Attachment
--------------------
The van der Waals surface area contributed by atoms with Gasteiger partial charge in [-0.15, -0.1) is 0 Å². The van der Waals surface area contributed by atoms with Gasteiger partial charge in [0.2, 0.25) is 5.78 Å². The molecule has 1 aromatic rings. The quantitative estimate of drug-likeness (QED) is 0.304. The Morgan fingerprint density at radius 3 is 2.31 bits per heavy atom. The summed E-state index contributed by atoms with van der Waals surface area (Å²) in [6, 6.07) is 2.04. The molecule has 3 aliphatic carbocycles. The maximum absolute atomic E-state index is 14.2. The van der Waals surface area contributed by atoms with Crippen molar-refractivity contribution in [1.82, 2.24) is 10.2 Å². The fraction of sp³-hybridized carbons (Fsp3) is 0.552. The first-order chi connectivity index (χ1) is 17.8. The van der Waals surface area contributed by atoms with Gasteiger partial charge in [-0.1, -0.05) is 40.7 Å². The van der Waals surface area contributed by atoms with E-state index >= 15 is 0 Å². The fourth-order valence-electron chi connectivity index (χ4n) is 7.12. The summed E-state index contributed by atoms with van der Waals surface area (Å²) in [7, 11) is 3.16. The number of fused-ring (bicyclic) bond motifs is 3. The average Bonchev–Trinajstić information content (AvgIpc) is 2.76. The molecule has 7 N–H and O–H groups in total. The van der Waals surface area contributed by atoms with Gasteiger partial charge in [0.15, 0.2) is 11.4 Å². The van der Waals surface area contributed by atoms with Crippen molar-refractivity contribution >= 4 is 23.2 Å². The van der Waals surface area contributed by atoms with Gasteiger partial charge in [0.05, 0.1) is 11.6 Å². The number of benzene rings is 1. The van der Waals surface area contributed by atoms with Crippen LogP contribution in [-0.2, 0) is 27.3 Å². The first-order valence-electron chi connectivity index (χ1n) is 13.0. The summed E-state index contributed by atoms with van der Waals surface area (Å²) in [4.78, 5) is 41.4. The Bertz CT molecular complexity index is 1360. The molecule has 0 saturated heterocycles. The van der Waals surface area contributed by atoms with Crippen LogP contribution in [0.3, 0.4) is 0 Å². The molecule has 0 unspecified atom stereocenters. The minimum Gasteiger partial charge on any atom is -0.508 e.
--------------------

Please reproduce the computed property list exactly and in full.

The van der Waals surface area contributed by atoms with Gasteiger partial charge in [-0.15, -0.1) is 0 Å². The van der Waals surface area contributed by atoms with Gasteiger partial charge in [0.2, 0.25) is 5.78 Å². The molecule has 1 aromatic rings. The quantitative estimate of drug-likeness (QED) is 0.304. The Morgan fingerprint density at radius 3 is 2.31 bits per heavy atom. The summed E-state index contributed by atoms with van der Waals surface area (Å²) in [6, 6.07) is 2.04. The molecule has 3 aliphatic carbocycles. The maximum absolute atomic E-state index is 14.2. The van der Waals surface area contributed by atoms with Crippen molar-refractivity contribution in [1.82, 2.24) is 10.2 Å². The fraction of sp³-hybridized carbons (Fsp3) is 0.552. The first-order chi connectivity index (χ1) is 17.8. The van der Waals surface area contributed by atoms with Gasteiger partial charge in [-0.1, -0.05) is 40.7 Å². The van der Waals surface area contributed by atoms with E-state index >= 15 is 0 Å². The fourth-order valence-electron chi connectivity index (χ4n) is 7.12. The summed E-state index contributed by atoms with van der Waals surface area (Å²) in [7, 11) is 3.16. The number of fused-ring (bicyclic) bond motifs is 3. The average Bonchev–Trinajstić information content (AvgIpc) is 2.76. The molecule has 7 N–H and O–H groups in total. The van der Waals surface area contributed by atoms with Gasteiger partial charge in [0.15, 0.2) is 11.4 Å². The van der Waals surface area contributed by atoms with Crippen molar-refractivity contribution >= 4 is 23.2 Å². The van der Waals surface area contributed by atoms with Gasteiger partial charge in [0.05, 0.1) is 11.6 Å². The number of benzene rings is 1. The van der Waals surface area contributed by atoms with Crippen LogP contribution in [-0.2, 0) is 27.3 Å². The first-order valence-electron chi connectivity index (χ1n) is 13.0. The summed E-state index contributed by atoms with van der Waals surface area (Å²) in [4.78, 5) is 41.4. The Bertz CT molecular complexity index is 1360. The molecule has 0 saturated heterocycles. The van der Waals surface area contributed by atoms with Crippen LogP contribution in [0.3, 0.4) is 0 Å². The molecule has 0 unspecified atom stereocenters. The minimum Gasteiger partial charge on any atom is -0.508 e.